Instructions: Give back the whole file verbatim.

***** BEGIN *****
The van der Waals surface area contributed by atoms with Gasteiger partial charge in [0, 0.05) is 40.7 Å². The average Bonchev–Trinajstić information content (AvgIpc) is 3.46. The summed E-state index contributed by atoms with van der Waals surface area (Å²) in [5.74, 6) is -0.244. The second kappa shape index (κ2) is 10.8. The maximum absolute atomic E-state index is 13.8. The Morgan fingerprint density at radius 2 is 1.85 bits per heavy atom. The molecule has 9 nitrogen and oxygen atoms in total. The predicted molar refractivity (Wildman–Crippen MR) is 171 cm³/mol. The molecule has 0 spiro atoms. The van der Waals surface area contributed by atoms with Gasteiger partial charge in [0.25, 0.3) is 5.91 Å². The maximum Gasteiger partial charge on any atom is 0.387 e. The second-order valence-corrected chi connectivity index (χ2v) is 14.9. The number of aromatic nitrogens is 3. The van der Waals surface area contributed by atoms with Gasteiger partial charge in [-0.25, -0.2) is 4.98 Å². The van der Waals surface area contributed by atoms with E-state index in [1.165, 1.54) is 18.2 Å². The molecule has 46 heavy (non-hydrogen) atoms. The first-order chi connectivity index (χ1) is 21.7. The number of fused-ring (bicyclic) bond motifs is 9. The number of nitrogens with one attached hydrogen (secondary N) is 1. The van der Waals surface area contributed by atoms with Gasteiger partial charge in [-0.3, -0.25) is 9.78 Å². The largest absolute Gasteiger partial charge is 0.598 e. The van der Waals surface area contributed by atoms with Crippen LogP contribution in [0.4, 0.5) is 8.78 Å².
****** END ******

The van der Waals surface area contributed by atoms with Gasteiger partial charge in [0, 0.05) is 40.7 Å². The average Bonchev–Trinajstić information content (AvgIpc) is 3.46. The summed E-state index contributed by atoms with van der Waals surface area (Å²) in [5.74, 6) is -0.244. The second kappa shape index (κ2) is 10.8. The maximum absolute atomic E-state index is 13.8. The Morgan fingerprint density at radius 2 is 1.85 bits per heavy atom. The molecule has 9 nitrogen and oxygen atoms in total. The predicted molar refractivity (Wildman–Crippen MR) is 171 cm³/mol. The molecule has 0 spiro atoms. The van der Waals surface area contributed by atoms with Gasteiger partial charge in [0.25, 0.3) is 5.91 Å². The maximum Gasteiger partial charge on any atom is 0.387 e. The second-order valence-corrected chi connectivity index (χ2v) is 14.9. The number of aromatic nitrogens is 3. The van der Waals surface area contributed by atoms with Gasteiger partial charge in [-0.25, -0.2) is 4.98 Å². The van der Waals surface area contributed by atoms with E-state index in [1.165, 1.54) is 18.2 Å². The molecule has 46 heavy (non-hydrogen) atoms. The first-order chi connectivity index (χ1) is 21.7. The number of fused-ring (bicyclic) bond motifs is 9. The number of nitrogens with one attached hydrogen (secondary N) is 1. The van der Waals surface area contributed by atoms with Gasteiger partial charge in [-0.3, -0.25) is 9.78 Å². The largest absolute Gasteiger partial charge is 0.598 e. The van der Waals surface area contributed by atoms with Crippen LogP contribution in [0.4, 0.5) is 8.78 Å².